Denna Jones, curator of the TwoTen Gallery and Contemporary Initiatives at the Wellcome Trust, looks at how DNA's double helix became a design icon.
Century 21 calling
Image courtesy www.archive.org
Twentieth century style gurus Charles and Ray Eames knew a good design when they saw one.
Their influential short film Powers of Ten (1968) uses a 'ten times' scale change every ten seconds. The pivot point is a man lying in a field.
A few minutes in one direction and we reach the Milky Way. A few minutes in the other direction and we are staring at the milky strands of the man's DNA.
The century of the genome
Fifty years ago scientists revealed the structure of DNA.
From that point onward the century of physics and the atom that became not only a scientific symbol but a ubiquitous design motif itself - gave way to the century of the genome.
The double helix structure of DNA became a design icon.
Why has the double helix become so popular? Simplicity, symmetry and serendipity are key.
The simplicity of the design - a spiral form resembling nothing more complex than a twisted ladder - means the metaphors used to describe DNA are easily understood and even more easily depicted.
If you believe humans are hardwired for equating symmetry with beauty, then the pleasing proportions of DNA - parallel sugar spines connected by rungs of base pairs - ensures a positive atavistic response.
And just as a slightly wonky nose on the otherwise perfect face of a model can add rather than subtract from her beauty, the slightly off-centre spiraling of DNA adds to its design perfection.
The 'X factor'
As for serendipity, nature handed us a design that is easily read by both layperson and specialist.
Designers often call the inexplicable "something" that raises a design from common to classic, the "X factor". It looks good, it's well-made and it works. And DNA's got these in spades.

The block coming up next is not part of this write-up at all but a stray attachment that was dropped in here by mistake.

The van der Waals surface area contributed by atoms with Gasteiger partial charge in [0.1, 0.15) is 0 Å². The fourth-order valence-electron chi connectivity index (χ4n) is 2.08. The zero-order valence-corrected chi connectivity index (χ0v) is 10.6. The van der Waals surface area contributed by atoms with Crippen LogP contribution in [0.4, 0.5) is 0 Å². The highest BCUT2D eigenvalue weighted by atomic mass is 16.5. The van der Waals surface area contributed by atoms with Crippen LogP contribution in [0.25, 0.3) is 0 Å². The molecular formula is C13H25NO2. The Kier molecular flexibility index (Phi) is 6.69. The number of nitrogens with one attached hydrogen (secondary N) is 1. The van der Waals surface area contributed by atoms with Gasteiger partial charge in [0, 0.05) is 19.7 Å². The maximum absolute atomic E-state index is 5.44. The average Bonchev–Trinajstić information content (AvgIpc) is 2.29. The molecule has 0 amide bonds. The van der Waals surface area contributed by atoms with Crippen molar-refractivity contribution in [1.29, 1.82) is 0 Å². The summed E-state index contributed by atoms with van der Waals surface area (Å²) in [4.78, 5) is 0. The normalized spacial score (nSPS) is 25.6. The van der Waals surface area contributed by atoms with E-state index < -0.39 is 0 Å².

And speaking of spades, in the last 50 years DNA has ended up in some pretty ropey design manifestations.
Century 21 Calling (a short film shot at the 1962 Seattle World's Fair) has a scene in which the teenage couple who star run excitedly towards a giant DNA model.
The base pairs (A, C, G, T) on the model are revealed as giant playing cards (spade, heart, club, diamond).
But rather than being a frivolous interpretation of DNA, the suits are consistently paired (mimicking the consistent pairing of the bases: adenine to thymine and guanine to cytosine), and hint at the role of chance - the genetic game of cards - that along with nurture, determines our makeup.
But most DNA designs are such literal depictions of the double helix that they reduce the sublime to the cliché.
Aside from numerous DNA sculptures (which are usually more scaled-up model than 'art' or even 'design'), how about a double helix tie or boxer shorts?
Or a left-spiraling DNA bracelet? The hyperbole accompanying some of the more banal creations is often better than the object itself.
A necktie with a giant silk-screened DNA molecule has the accompanying text: "Helix, schmelix, what I'd like to do is meet whatever has DNA this big. And it's replicating. Yikes!"
A quick search on the internet reveals many design businesses that incorporate the word DNA in their company title.
And those that use the double helix as part of the company logo quite frequently get their DNA in an awkward - and incorrect - twist.
Like a corkscrew, DNA twists to the right. But sinister twisting DNA appears in the most predictable (i.e. non-scientific) places as well as the most unlikely (an edition of James Watson's book The Double Helix).
Perhaps the last thing to say about the double helix is that fifty years of ubiquity has almost institutionalised the idea in popular culture that the double helix as design is new. It isn't.
Scientists reveal the truths inherent in nature. So just as DNA itself wasn't 'discovered' - it's always been there - the double helix as a design construct has been around a long time.
It was employed in the grand staircase of Chambord (begun 1519) designed (probably) by Leonardo da Vinci for François I.
Leonardo's employment of the double helix was done for purposes of secrecy: those ascending one helix would never see those descending the parallel helix.
More than 400 years before the discovery of DNA's structure, Leonardo's push-me-pull-you staircase - a design with inherent tension - mirrored the oppositional pull of DNA's parallel sugar spines.
Charles and Ray Eames understood that good design should be based on a democracy of distribution. Beauty coupled with affordability. And their spirit of democracy mirrors that of the public human genome project that aims to make DNA an open source code.
In nature as well as in man-made design, good designs succeed and poor designs eventually die off. So happy birthday DNA, and long live good DNA design.
© Denna Jones 2003
Denna Jones is curator of the Four Plus: Writing DNA exhibition, open until 29 August 2003.